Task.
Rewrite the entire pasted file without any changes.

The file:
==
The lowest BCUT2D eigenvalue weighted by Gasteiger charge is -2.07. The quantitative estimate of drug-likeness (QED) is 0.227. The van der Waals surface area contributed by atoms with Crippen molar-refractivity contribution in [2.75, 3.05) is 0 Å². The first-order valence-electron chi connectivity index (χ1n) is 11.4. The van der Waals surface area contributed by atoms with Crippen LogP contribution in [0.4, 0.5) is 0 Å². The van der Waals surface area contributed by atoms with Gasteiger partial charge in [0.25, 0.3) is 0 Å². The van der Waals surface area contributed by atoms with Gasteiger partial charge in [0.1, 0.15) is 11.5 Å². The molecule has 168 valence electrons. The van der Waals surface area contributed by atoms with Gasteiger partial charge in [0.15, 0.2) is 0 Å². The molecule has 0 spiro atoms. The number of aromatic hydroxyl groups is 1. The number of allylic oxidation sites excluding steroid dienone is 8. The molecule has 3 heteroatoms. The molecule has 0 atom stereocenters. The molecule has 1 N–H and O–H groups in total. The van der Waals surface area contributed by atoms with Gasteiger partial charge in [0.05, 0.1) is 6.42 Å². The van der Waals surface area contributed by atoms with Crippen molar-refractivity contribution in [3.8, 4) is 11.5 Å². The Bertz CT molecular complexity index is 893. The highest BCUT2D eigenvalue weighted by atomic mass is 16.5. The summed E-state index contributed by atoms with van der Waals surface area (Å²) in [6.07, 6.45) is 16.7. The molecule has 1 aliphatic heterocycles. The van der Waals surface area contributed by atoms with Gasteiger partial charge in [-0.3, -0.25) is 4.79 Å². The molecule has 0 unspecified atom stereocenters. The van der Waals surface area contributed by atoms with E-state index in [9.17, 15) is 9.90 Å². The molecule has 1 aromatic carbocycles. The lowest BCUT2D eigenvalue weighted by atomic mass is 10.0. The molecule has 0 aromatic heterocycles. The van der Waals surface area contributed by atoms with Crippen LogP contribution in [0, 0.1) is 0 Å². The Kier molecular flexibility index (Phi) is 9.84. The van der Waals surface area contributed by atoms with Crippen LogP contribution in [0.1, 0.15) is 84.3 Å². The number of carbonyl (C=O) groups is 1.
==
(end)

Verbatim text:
The lowest BCUT2D eigenvalue weighted by Gasteiger charge is -2.07. The quantitative estimate of drug-likeness (QED) is 0.227. The van der Waals surface area contributed by atoms with Crippen molar-refractivity contribution in [2.75, 3.05) is 0 Å². The first-order valence-electron chi connectivity index (χ1n) is 11.4. The van der Waals surface area contributed by atoms with Crippen LogP contribution in [0.4, 0.5) is 0 Å². The van der Waals surface area contributed by atoms with Gasteiger partial charge in [0.25, 0.3) is 0 Å². The van der Waals surface area contributed by atoms with Gasteiger partial charge in [0.1, 0.15) is 11.5 Å². The molecule has 168 valence electrons. The van der Waals surface area contributed by atoms with Gasteiger partial charge in [0.15, 0.2) is 0 Å². The molecule has 0 spiro atoms. The number of aromatic hydroxyl groups is 1. The number of allylic oxidation sites excluding steroid dienone is 8. The molecule has 3 heteroatoms. The molecule has 0 atom stereocenters. The molecule has 1 N–H and O–H groups in total. The van der Waals surface area contributed by atoms with Gasteiger partial charge in [0.05, 0.1) is 6.42 Å². The van der Waals surface area contributed by atoms with Crippen molar-refractivity contribution in [3.8, 4) is 11.5 Å². The Bertz CT molecular complexity index is 893. The highest BCUT2D eigenvalue weighted by atomic mass is 16.5. The summed E-state index contributed by atoms with van der Waals surface area (Å²) in [6.07, 6.45) is 16.7. The molecule has 1 aliphatic heterocycles. The van der Waals surface area contributed by atoms with Gasteiger partial charge in [-0.3, -0.25) is 4.79 Å². The molecule has 0 unspecified atom stereocenters. The van der Waals surface area contributed by atoms with E-state index in [9.17, 15) is 9.90 Å². The molecule has 1 aromatic carbocycles. The lowest BCUT2D eigenvalue weighted by atomic mass is 10.0. The molecule has 0 aromatic heterocycles. The van der Waals surface area contributed by atoms with Crippen LogP contribution in [0, 0.1) is 0 Å². The Kier molecular flexibility index (Phi) is 9.84. The van der Waals surface area contributed by atoms with Crippen LogP contribution in [0.1, 0.15) is 84.3 Å². The number of carbonyl (C=O) groups is 1.